By Jim Schutze
By Rachel Watts
By Lauren Drewes Daniels
By Anna Merlan
By Lee Escobedo
By Eric Nicholson
Your recent story concerning the "victims" of Kathy Kingsmore ["God and mammon," November 7] elicited no feelings of sympathy from me. There is only one reason why someone would invest his money in a scheme that promises "500 percent within 90 days" or "100 percent every 30 days." It's called greed.
These so-called "victims" are victims of their own avarice. As such, they should be held totally responsible for their own losses. I resent my tax dollars being used by the Securities and Exchange Commission to recover money for these "victims."
Lonely at the top
I want to take a minute to thank you and all the crew at the Dallas Observer for voting the Astro Drive-In theater as the best in your special "Best of Dallas" issue [September 25]. Obviously, since the Astro is the only drive-in theater left in the Metroplex, this honor was tongue in cheek, but our employees and I are thankful to you just the same.
You can't imagine how difficult it is to keep the Astro open for the six off-months of the year. I suspect it will be gone within a few years. But, for the moment, it's an American icon that's alive and well today. Again, thanks to all involved.
Molding in the grave
I just finished reading Howard Wen's piece on Dave Abbruzzese ["Un-rock star," October 24], and I enjoyed it, but I must point out one small thing that was incorrect. Wen mentioned Kurt Cobain's suicide "more than three years ago." While it seems like a very long time since Kurt left us, in reality it has only been 2 1/2 years. I'm sure this was an honest mistake, but it needed to be set straight.
After throwing both of our platefuls of Uncle Chow's Chinese delivery down the disposal, we felt we must tell you how off the mark your review was ["Distant lands," October 10]. We do agree that the egg rolls were past pitiful. They should call them "lard rolls." We live right across the street from Uncle Chow, and had never tried it because we were pleased with China Buddha (farther away, but heavenly compared to this).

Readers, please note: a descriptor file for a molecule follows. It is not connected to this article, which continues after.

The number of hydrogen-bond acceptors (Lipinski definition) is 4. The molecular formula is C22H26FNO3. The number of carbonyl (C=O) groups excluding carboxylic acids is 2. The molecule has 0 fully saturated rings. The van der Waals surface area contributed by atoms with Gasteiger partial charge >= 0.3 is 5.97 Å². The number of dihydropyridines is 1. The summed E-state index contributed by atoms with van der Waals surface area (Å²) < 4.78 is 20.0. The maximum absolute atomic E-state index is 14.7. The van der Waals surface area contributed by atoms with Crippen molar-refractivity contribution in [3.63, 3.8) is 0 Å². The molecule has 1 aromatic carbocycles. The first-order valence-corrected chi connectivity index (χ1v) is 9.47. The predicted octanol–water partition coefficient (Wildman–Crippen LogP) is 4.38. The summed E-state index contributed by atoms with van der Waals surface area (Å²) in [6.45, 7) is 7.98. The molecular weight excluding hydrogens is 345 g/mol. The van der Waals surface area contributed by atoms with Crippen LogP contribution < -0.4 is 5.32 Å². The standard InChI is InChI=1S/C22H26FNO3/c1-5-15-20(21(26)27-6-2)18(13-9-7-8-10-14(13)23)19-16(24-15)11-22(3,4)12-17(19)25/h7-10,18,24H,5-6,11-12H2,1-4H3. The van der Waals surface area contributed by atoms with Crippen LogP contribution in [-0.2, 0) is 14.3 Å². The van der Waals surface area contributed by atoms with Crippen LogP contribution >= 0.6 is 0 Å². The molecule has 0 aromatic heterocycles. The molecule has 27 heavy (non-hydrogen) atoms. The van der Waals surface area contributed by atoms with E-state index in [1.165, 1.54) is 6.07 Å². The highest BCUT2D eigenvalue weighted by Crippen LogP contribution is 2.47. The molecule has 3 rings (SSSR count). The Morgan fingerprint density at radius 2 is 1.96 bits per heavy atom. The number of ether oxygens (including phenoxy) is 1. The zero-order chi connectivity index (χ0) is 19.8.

We ordered the chow-mein combo and cashew chicken made extra spicy. What was delivered tasted like that canned Chinese food that you bought when you were an inexperienced college student...not spicy, no flavor, limp vegetables, fatty chicken. (The cashew chicken looked like it had some kind of red barbecue-soy sauce on it--but a barbecue-soy combination probably would have tasted better than whatever this was.)
We just wanted to let you know that we read your rave review and tried your recommendation. Eeeeeuuuuwwww. It doesn't get much worse than this. Either you're sleeping with Uncle Chow or you owe him money. And we're still hungry!
Linda and Grady Leser
Via the Internet
Save a landfill
The only other issue I can remember Donna Blumer taking a position on is grass clippings ["Promise keeper?" October 24]. Blumer has championed the cause of North Dallas homeowners who scalp their yards every spring (although most landscapers now say this is harmful to the grass), bag the clippings, and want the city to pick up the bags at curbside.
I say a much more fitting martyrdom for Blumer would be to bury her in her own backyard under a mound of grass clippings.
F. Michael Seay
I always enjoy reading Jimmy Fowler's reviews, but in his review of Angels in America ["Blood and thunder," November 7] he states: "Tyrone Mitchell Henderson, the recipient...of a Leon Rabin Award from the City of Dallas' Office of Cultural Affairs." The Leon Rabin Awards for Outstanding Achievement in Live Theatre were conceived and are presented by the Dallas Theatre League. They are awarded in 18 categories to actors and technicians from member theaters of the league. Artists are selected by a nominating committee composed of people in the theater industry. The nominees are then voted on by members of the Dallas Theatre League, as well as actors, directors, technicians, and designers who participated in plays by eligible theaters during the previous season. The award symbolizes the highest form of peer recognition.
Rita Faye Smith
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